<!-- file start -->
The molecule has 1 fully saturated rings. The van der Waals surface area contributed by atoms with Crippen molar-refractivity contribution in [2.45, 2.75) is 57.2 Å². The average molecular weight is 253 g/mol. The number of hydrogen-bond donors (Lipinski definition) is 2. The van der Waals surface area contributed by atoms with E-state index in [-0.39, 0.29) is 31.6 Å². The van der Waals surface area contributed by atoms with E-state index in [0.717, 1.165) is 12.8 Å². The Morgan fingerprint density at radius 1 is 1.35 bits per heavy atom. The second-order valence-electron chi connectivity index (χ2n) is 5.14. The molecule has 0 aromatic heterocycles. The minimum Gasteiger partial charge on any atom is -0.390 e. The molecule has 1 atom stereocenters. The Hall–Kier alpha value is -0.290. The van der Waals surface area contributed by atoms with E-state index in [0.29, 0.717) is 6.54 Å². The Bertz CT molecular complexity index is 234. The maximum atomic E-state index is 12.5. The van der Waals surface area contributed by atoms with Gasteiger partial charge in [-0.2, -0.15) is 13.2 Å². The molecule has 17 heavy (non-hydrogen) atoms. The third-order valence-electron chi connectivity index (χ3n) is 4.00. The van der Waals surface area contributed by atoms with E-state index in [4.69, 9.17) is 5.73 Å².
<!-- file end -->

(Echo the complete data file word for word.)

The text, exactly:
The molecule has 1 fully saturated rings. The van der Waals surface area contributed by atoms with Crippen molar-refractivity contribution in [2.45, 2.75) is 57.2 Å². The average molecular weight is 253 g/mol. The number of hydrogen-bond donors (Lipinski definition) is 2. The van der Waals surface area contributed by atoms with E-state index in [-0.39, 0.29) is 31.6 Å². The van der Waals surface area contributed by atoms with E-state index in [0.717, 1.165) is 12.8 Å². The Morgan fingerprint density at radius 1 is 1.35 bits per heavy atom. The second-order valence-electron chi connectivity index (χ2n) is 5.14. The molecule has 0 aromatic heterocycles. The minimum Gasteiger partial charge on any atom is -0.390 e. The molecule has 1 atom stereocenters. The Hall–Kier alpha value is -0.290. The van der Waals surface area contributed by atoms with E-state index in [0.29, 0.717) is 6.54 Å². The Bertz CT molecular complexity index is 234. The maximum atomic E-state index is 12.5. The van der Waals surface area contributed by atoms with Gasteiger partial charge in [-0.2, -0.15) is 13.2 Å². The molecule has 17 heavy (non-hydrogen) atoms. The third-order valence-electron chi connectivity index (χ3n) is 4.00. The van der Waals surface area contributed by atoms with E-state index in [4.69, 9.17) is 5.73 Å².